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Raining on Bart Ehrman’s Easter parade

"Raining on Bart Ehrman’s Easter parade" Continued...

Knowing this was ahead of me, I continued walking around the book exhibits wondering if I should write a preemptive response. During my saunter I chanced upon several friends who I thought might be interested in joining me in such a project, and it turned out that they were. So I teamed up with four colleagues, including Craig Evans (Acadia Divinity College, Canada), Simon Gathercole (Cambridge University, UK), Chris Tilling (St. Mellitus College, UK), and Charles Hill (Reformed Theological Seminary, Orlando, Fla.), all leading authorities in their own field, to come up with an immediate response to Ehrman. Thanks to the generosity of HarperOne, we read a pre-publication copy of Ehrman’s manuscript over the Christmas break and then set to work to write up our own accounts about the when, where, how, and who of the origins of belief in Jesus as God.

Our book, How God Became Jesus: The Real Origin of Belief in Jesus’ Divine Nature—A Response to Bart D. Ehrman, attempts to give a more authentic and historically accurate explanation of how belief about Jesus as a divine figure emerged in the early church. In brief, we contest Ehrman’s description of ancient monotheism and its significance for emerging beliefs about Jesus, we object to his depiction of Jesus’ self-understanding, we challenge his reconstruction of what happened to Jesus’ body after his crucifixion, we strenuously contest his interpretation of what the apostle Paul and the Evangelists thought about Jesus, and we offer a competing narrative about the trajectory that belief in Jesus’ divine nature took in the early church.

Bart D. Ehrman
Handout photo
Bart D. Ehrman
Sadly, Bart Ehrman has a huge following: He teaches packed courses at University of North Carolina at Chapel Hill, he’s a New York Times best-selling author, and he’s always doing the rounds of the talk show circuits as the resident celebrity skeptic, delightfully reassuring secularists that the whole Christian thing is just a big mistake. In a recent interview on National Public Radio’s Fresh Air, Ehrman was asked what he regards as the meaning of Easter. His response was that, as an agnostic, he believes Easter shows that there is still horrible injustice and oppression in the world and that we should wrestle against it. He added that the Easter story, while not historical, on some allegorical level is about God’s “no” to political evil by raising Jesus from the dead.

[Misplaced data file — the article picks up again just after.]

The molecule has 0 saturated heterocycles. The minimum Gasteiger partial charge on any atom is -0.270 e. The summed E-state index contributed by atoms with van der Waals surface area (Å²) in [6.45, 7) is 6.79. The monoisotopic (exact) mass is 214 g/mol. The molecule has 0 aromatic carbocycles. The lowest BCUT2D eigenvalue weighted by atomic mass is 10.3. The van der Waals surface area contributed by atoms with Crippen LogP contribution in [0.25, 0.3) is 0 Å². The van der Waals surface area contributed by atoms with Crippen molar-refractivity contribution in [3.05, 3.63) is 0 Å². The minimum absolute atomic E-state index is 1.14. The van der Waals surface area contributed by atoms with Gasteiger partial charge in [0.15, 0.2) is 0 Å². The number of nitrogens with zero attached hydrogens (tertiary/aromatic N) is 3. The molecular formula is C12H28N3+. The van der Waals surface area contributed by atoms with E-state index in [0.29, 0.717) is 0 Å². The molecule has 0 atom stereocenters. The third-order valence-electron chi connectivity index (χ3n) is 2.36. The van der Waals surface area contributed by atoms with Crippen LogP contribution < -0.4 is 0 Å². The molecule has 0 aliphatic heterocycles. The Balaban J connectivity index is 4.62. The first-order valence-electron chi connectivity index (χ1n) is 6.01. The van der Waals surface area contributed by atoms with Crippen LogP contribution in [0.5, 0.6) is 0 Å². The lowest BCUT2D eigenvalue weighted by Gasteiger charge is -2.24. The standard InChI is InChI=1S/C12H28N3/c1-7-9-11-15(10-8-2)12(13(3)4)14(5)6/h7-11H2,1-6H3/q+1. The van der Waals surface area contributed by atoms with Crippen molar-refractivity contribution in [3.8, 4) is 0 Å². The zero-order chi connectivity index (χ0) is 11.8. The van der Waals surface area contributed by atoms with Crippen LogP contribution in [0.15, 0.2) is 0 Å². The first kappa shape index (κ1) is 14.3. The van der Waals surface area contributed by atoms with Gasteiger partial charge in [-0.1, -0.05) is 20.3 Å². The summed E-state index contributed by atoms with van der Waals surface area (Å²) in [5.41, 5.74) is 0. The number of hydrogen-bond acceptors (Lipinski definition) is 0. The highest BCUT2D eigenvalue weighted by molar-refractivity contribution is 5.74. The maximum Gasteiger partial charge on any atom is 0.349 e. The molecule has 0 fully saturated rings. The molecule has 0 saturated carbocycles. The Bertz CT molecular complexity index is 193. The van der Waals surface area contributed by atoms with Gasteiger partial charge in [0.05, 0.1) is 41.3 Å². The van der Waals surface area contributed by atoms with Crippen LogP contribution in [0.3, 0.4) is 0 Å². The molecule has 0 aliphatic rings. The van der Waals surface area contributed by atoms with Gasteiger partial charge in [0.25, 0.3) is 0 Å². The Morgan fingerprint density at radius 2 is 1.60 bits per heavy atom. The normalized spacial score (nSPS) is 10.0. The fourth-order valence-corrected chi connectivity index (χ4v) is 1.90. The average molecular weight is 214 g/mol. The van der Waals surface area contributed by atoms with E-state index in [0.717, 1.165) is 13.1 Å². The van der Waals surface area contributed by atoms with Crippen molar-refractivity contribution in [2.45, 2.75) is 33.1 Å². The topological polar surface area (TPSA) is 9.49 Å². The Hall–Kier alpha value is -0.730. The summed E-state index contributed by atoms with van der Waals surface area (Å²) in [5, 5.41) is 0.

I push back against Ehrman here, too. Easter isn’t an allegory about good versus evil. Instead, the story of Jesus’ death and resurrection is about the God’s victory over sin, death, evil, and wickedness. In the cross of Jesus we see God crucified, Jesus our substitute taking our sins upon Himself, absorbing them like a cosmic sponge, cleansing us, and purchasing forgiveness for all men and women. In the Resurrection, we see the beginnings of a world born anew, testifying to the goodness of God’s power and the power of God’s goodness, hope rising from the ashes of grief and death. Still, that story only has power to shape our lives, to stimulate our imaginations for beauty, and to inspire us to courage against evil, if Jesus really is God incarnate. Only if Jesus is truly the Son of God can we believe Him at his word, “In the world you will have tribulation. But take heart; I have overcome the world” (John 16:33 ESV).

Ehrman’s method: Erroneous manuscripts, historical criteria, and the historical Jesus

By Michael F. Bird

[Bart Ehrman] thinks that we cannot take the Gospels at face value as historically reliable accounts of the things Jesus said and did. Ehrman makes some broad and sweeping comments about the sources behind the Gospels and the nature of the Gospels as faith-documents that should render us historically suspicious of their accounts of Jesus. He does not think that the Gospels are useless as historical sources, but because they are more interested in proclaiming Jesus than with giving a true history of Jesus, we have to sift through the Gospels with the aid of various criteria to separate the fictions from the facts. A couple of comments are required here.

First, if the Gospels are not, in their basic outlines at least, somehow reliable, then we might as well stop wasting our time and go fishing. I like how Dale Allison puts it:

Either they [the Gospels] tend to preserve pre-Easter memories or they do not. In the former case, we have some possibility of getting somewhere. But in the latter case, our questing for Jesus is probably pointless and we should consider surrendering to ignorance. If the tradition is seriously misleading in its broad features, then we can hardly make much of its details.

Listen to Warren Cole Smith’s interview with Bart Ehrman on this weekend’s edition of Listening In, a production of WORLD Radio.

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